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Moral dilemmas in females: children are more utilitarian than adults.

Bucciarelli M - Front Psychol (2015)

Bottom Line: This paper reports two experiments involving fifth-grade children, adolescents, and adults; the results revealed that children reason intuitively to resolve moral dilemmas in which action and inaction lead to different outcomes.In particular, the results showed female children to be more utilitarian than female adults in resolving classical moral dilemmas: they preferred an action that achieved a good outcome for a greater number of people.The result revealing that (female) children are more utilitarian than (female) adults, which is hard to explain via many current theories, was predicted by the mental model theory.

View Article: PubMed Central - PubMed

Affiliation: Dipartimento di Psicologia, Centro di Scienza Cognitiva, Università di Torino Torino, Italy.

ABSTRACT
Influential theories on moral judgments propose that they rely either on emotions or on innate moral principles. In contrast, the mental model theory postulates that moral judgments rely on reasoning, either intuition or deliberation. The theory allows for the possibility that intuitions lead to utilitarian judgments. This paper reports two experiments involving fifth-grade children, adolescents, and adults; the results revealed that children reason intuitively to resolve moral dilemmas in which action and inaction lead to different outcomes. In particular, the results showed female children to be more utilitarian than female adults in resolving classical moral dilemmas: they preferred an action that achieved a good outcome for a greater number of people. Within the mental model theory's framework there is no reason to expect that females and males differ in their ability to reason, but at the moment the results for females cannot be generalized to males who were not properly represented in the adults groups of the two experiments. The result revealing that (female) children are more utilitarian than (female) adults, which is hard to explain via many current theories, was predicted by the mental model theory.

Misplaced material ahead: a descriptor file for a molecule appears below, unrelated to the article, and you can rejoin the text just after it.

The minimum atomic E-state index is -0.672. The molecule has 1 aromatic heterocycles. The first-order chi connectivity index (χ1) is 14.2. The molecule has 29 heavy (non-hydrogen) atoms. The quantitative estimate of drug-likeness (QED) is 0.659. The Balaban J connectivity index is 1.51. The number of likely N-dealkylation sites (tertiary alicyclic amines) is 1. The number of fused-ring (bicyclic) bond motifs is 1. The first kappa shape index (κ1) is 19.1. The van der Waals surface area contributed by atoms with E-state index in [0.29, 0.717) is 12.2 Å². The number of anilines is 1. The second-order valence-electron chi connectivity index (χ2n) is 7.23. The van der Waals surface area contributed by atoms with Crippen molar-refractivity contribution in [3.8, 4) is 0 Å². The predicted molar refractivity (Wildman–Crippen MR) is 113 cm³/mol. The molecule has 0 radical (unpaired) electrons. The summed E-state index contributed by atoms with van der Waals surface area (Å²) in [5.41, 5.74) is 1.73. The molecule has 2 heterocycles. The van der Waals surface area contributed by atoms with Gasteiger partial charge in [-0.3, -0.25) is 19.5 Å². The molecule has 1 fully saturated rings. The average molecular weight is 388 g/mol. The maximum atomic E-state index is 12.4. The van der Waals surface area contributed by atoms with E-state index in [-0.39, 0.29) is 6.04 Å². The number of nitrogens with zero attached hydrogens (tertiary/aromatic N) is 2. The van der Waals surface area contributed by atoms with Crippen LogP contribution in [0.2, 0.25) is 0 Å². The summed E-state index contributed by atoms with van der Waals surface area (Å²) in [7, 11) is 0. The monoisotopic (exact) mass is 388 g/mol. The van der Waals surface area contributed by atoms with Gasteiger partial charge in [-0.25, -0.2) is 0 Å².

No MeSH data available.


The means of “Yes, it is right” responses to the two versions of the dilemmas by the three groups of participants in Experiment 1.
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Figure 3: The means of “Yes, it is right” responses to the two versions of the dilemmas by the three groups of participants in Experiment 1.

Mentions: Figure 3 presents the means of “Yes, it is right” responses to the two versions of the dilemmas by the three groups of participants. The developmental prediction was also confirmed (Prediction 3): in the anti-permissible version of the dilemmas the production of “permissible” judgments decreased from children, to adolescents to adults (Kruskal-Wallis test: x2 = 41.09, p < 0.001), and the Bonferroni-corrected post-hoc comparisons revealed differences between all the three age groups (p ranging from < 0.02 to < 0.0001). The same result held for the pro-permissible version of the dilemmas: the production of “permissible” judgments decreased from children, to adolescents to adults (Kruskal-Wallis test: x2 = 16.44, p < 0.001) and the Bonferroni-corrected post-hoc comparisons revealed differences between all the three age groups (p ranging from <0.03 to <0.05).